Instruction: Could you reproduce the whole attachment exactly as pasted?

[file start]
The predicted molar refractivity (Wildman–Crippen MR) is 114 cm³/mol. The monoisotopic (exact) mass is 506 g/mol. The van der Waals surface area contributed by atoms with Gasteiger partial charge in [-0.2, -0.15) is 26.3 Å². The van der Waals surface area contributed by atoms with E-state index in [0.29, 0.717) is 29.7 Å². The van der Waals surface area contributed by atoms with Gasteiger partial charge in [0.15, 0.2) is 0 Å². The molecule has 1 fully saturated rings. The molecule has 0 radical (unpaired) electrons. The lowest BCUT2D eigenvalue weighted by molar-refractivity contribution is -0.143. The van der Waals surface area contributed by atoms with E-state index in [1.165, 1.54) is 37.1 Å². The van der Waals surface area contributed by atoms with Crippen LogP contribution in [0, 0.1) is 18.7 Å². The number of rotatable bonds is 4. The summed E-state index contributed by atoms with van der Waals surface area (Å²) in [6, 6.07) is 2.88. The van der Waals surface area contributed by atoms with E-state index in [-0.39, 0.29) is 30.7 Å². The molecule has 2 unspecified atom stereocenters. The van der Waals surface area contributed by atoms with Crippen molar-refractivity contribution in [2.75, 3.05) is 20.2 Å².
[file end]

The predicted molar refractivity (Wildman–Crippen MR) is 114 cm³/mol. The monoisotopic (exact) mass is 506 g/mol. The van der Waals surface area contributed by atoms with Gasteiger partial charge in [-0.2, -0.15) is 26.3 Å². The van der Waals surface area contributed by atoms with E-state index in [0.29, 0.717) is 29.7 Å². The van der Waals surface area contributed by atoms with Gasteiger partial charge in [0.15, 0.2) is 0 Å². The molecule has 1 fully saturated rings. The molecule has 0 radical (unpaired) electrons. The lowest BCUT2D eigenvalue weighted by molar-refractivity contribution is -0.143. The van der Waals surface area contributed by atoms with E-state index in [1.165, 1.54) is 37.1 Å². The van der Waals surface area contributed by atoms with Crippen LogP contribution in [0, 0.1) is 18.7 Å². The number of rotatable bonds is 4. The summed E-state index contributed by atoms with van der Waals surface area (Å²) in [6, 6.07) is 2.88. The van der Waals surface area contributed by atoms with E-state index in [-0.39, 0.29) is 30.7 Å². The molecule has 2 unspecified atom stereocenters. The van der Waals surface area contributed by atoms with Crippen molar-refractivity contribution in [2.75, 3.05) is 20.2 Å².